I created a masterpiece about a week ago. On the left, a very horrifying creature that took about three minutes to create and was instantly copyrighted upon creation. If you took my creation and slapped it on a mug and started selling it, I could probably successfully sue you. On the right, a file snapshot of years worth of transcript work, which could be freely copied by anyone any time, at least ostensibly, as any court that decides this issue seems to decide that transcripts are not expressive work protected under copyright. Sam Glover also wrote about this years ago, but seems to have purged it from his blog. Some courts, like the one in Urban Pacific Equities et al v The Superior Court of Los Angeles County (59 Cal. App. 4th 688, 69 Cal. Rptr. 2d 635), have taken the step of ruling that the transcript does not have to be turned over under a business record subpoena because it is a product of business and not a business record, but this does not necessarily prevent it from being copied if counsel obtains it another way.
Here in New York, we do have guaranteed payment of an original via our General Business Law 399-cc (Transcripts and stenographic services). In that way, I feel the state and legislature has already partially acknowledged the hard work that we do. But it’s no secret that court reporter businesses, for whatever reason, have chosen to make originals cheap, and make their businesses more or less dependent on these copy sales. It’s often reported in social media circles that attorneys at a deposition will openly and in front of the stenographic reporter offer to copy and give the transcript to counsel that would otherwise have to order the transcript from the reporter. Why not? As best anyone can tell, it’s legal! There’s also a darker side to this. If you do not have a clear agreement with your agency stating otherwise, they can probably also legally copy your work and not tell you about it. Again, why not? It’s legal!
The question arises, what do we do about this? Many ideas have been floated over the years. Some say we should change our model to reflect the lost copy sales and consider charging in a different way, like hourly, per diem, or a higher original. Personally, I believe it would not be unfair to create a body of law protecting stenographers’ rights to their work. Transcribers would probably be equally in favor, and it would certainly slow the rate of copying if it were explicitly not legal.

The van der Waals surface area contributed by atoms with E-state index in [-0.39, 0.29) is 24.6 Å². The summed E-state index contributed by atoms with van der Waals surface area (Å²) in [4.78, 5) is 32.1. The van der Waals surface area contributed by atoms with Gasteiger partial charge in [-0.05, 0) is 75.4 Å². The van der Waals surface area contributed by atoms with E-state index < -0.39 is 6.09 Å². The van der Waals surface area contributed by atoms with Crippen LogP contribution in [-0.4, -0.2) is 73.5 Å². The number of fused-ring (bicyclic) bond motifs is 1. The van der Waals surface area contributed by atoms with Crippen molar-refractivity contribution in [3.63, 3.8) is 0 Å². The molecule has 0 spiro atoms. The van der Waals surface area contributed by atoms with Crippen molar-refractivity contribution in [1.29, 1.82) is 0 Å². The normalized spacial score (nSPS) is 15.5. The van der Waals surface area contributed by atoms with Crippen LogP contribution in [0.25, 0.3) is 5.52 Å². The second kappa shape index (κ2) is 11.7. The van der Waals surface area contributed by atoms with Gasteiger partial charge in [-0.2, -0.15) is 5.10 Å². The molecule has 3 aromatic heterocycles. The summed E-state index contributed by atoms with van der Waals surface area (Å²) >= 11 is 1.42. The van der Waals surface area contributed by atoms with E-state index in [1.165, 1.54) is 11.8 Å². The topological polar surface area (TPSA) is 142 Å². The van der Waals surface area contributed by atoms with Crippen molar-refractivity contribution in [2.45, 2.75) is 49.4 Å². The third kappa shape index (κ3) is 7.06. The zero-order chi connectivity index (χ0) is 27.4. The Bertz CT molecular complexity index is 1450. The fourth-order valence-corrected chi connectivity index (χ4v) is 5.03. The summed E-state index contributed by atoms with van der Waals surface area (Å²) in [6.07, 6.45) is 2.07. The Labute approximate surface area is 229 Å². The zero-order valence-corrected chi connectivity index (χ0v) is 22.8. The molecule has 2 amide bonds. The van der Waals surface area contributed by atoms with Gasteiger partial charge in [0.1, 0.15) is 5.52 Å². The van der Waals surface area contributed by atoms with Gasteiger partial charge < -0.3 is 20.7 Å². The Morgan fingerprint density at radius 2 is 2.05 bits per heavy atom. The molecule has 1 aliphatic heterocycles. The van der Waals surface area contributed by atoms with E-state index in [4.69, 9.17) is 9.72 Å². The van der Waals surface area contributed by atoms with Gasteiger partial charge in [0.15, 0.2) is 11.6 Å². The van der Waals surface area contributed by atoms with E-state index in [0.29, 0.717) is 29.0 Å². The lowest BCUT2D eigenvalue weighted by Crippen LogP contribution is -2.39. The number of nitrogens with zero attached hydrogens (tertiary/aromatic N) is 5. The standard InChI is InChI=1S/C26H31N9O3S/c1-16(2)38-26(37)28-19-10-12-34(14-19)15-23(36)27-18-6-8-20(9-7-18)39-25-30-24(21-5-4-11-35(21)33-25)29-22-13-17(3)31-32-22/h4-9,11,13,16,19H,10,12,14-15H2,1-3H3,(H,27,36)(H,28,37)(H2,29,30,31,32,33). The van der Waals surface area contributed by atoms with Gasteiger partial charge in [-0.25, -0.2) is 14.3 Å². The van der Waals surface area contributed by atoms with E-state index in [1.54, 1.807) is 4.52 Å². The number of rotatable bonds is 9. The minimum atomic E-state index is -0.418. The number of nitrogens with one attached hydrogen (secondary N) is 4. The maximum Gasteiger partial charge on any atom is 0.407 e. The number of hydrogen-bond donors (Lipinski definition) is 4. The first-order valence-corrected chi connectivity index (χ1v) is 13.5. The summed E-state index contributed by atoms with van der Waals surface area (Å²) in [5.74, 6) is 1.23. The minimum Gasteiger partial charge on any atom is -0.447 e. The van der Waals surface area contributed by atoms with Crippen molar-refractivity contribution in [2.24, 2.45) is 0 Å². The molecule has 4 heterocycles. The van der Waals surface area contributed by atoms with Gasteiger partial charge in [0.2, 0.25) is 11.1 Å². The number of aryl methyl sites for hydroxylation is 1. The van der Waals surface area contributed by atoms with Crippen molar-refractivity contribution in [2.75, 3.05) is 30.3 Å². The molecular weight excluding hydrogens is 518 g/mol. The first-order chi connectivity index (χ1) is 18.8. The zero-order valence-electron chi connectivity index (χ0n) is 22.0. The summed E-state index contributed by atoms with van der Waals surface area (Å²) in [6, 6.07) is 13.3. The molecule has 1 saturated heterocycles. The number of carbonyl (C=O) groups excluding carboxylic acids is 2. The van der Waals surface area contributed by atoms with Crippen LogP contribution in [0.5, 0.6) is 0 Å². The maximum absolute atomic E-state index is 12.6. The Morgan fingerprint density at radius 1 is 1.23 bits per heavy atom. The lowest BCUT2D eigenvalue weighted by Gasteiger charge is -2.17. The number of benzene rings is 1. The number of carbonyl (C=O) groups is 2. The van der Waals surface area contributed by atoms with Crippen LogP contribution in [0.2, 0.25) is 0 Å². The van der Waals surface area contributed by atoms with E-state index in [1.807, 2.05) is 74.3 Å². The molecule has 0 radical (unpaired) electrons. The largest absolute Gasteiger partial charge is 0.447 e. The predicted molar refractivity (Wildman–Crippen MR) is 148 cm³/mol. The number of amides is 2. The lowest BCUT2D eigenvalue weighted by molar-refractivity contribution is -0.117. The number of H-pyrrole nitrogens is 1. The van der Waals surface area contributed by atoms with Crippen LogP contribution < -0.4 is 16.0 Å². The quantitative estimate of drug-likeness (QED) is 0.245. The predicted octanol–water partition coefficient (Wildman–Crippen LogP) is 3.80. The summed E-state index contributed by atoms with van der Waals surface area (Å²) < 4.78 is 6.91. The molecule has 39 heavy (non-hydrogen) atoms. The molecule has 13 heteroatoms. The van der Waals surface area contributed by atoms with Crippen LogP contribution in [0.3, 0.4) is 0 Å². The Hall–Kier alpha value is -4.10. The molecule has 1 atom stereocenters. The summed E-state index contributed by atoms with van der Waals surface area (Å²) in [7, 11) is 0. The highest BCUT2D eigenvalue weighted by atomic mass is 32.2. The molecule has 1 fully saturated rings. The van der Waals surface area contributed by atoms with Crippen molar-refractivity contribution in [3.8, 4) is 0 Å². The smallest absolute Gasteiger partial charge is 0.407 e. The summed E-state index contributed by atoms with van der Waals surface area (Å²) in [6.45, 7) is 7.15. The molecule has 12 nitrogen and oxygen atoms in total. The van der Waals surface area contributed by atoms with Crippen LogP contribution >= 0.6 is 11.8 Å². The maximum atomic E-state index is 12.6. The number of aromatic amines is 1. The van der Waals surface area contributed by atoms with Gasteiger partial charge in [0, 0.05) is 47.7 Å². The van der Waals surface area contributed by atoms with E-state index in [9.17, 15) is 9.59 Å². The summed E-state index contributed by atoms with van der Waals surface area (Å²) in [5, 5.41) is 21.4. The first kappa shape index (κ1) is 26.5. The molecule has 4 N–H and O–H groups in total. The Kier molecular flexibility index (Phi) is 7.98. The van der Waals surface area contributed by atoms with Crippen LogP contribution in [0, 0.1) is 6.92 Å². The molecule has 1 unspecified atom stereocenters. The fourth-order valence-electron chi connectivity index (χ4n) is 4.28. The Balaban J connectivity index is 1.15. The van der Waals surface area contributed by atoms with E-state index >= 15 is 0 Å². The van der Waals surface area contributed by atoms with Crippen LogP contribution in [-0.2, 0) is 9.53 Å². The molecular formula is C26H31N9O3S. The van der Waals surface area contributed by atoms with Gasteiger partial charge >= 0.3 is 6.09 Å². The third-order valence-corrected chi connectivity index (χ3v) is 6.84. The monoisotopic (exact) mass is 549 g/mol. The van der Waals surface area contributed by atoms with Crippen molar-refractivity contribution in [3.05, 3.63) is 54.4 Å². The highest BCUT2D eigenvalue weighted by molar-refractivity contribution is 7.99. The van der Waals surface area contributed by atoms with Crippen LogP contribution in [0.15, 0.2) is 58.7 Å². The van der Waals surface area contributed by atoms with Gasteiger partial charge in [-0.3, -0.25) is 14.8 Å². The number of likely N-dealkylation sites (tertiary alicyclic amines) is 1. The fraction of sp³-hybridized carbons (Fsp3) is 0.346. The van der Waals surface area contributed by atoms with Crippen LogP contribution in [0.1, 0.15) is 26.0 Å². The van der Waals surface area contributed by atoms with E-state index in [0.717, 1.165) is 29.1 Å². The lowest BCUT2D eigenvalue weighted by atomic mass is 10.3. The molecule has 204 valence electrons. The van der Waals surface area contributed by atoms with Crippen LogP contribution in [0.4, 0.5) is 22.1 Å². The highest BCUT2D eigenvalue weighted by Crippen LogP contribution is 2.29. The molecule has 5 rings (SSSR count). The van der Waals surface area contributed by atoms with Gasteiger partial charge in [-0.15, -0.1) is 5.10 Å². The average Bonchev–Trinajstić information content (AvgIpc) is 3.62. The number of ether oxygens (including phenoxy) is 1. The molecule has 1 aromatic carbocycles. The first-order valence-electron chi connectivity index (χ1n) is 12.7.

Many ideas have been floated in this regard, including putting it under theft of services. I don’t think anyone supports throwing attorneys in jail over this. That’s unreasonable to me. But I do think it’s fair to create a civil penalty for the copying of transcribed work. Virtually everything else is protected via patents, copyright, or intellectual property laws, and it seems weirdly unfair to have a class of people whose work is wholly unprotected.
I would propose language to the effect of “No person or business entity shall copy, reproduce, publish, or dispose of to another a copy of the transcript of any matter transcribed or stenographically reported. A person or business entity that violates this must pay a copy sale to the stenographer or transcriber that created the original transcript. Such copy sale price shall not exceed the mean average of the stenographer or transcriber’s copy sales for the twelve months preceding the copying, reproduction, publishing, or disposal.”
Now, if we were to propose such law, there’s a strong possibility we would have to make some concessions. Let’s be fair, many of these matters are matters of public domain and importance. I would propose a few important carve outs, such as, “nothing in this law shall be construed to abridge the right of any person to critique, cite, discuss, parody, or utilize a transcript’s content in any expressive matter.” This punches a bit of a hole in the law, but look at fair use in copyright law, and you’ll get what I’m trying to do. Also, “nothing in this law shall prohibit any person from preparing or having prepared by another their own transcript of the same proceeding or matter.”
There are some bigger issues we’d have to deal with. Would this law exclusively cover private transcribers / stenographers and not public employees? That’s a fantastic question. As a stenographer, I’m sure everyone knows where I stand, but as someone who reads a good amount of law, I understand that government work simply works out that way sometimes. I think if we’re serious about a New York City, New York State, or even someday federal law on this, it’s entirely doable. I think the important thing is prohibiting copying while allowing “fair use” type cases that don’t prohibit freedom of speech and expression. Notably, we could always go the way of this proposed Florida rule, which states plainly, “subdivision (g) requires a party to obtain a copy of the deposition from the court reporter unless the court orders otherwise…”
As always, discuss away or email me! It’s always fascinating to see what others have researched. Hopefully, if ever it becomes a serious discussion by our lawmakers, they’ll also get a chance to consult with authorities in our field like NYSCRA, NCRA, or even ASSCR.
One thought on “Copyright and Stenography”
Christopher, excellent points you make and I really appreciate you being so specific about this important issue. The licensed shorthand reporter is entitled to make a living, and we must talk about this
openly. So I thank you.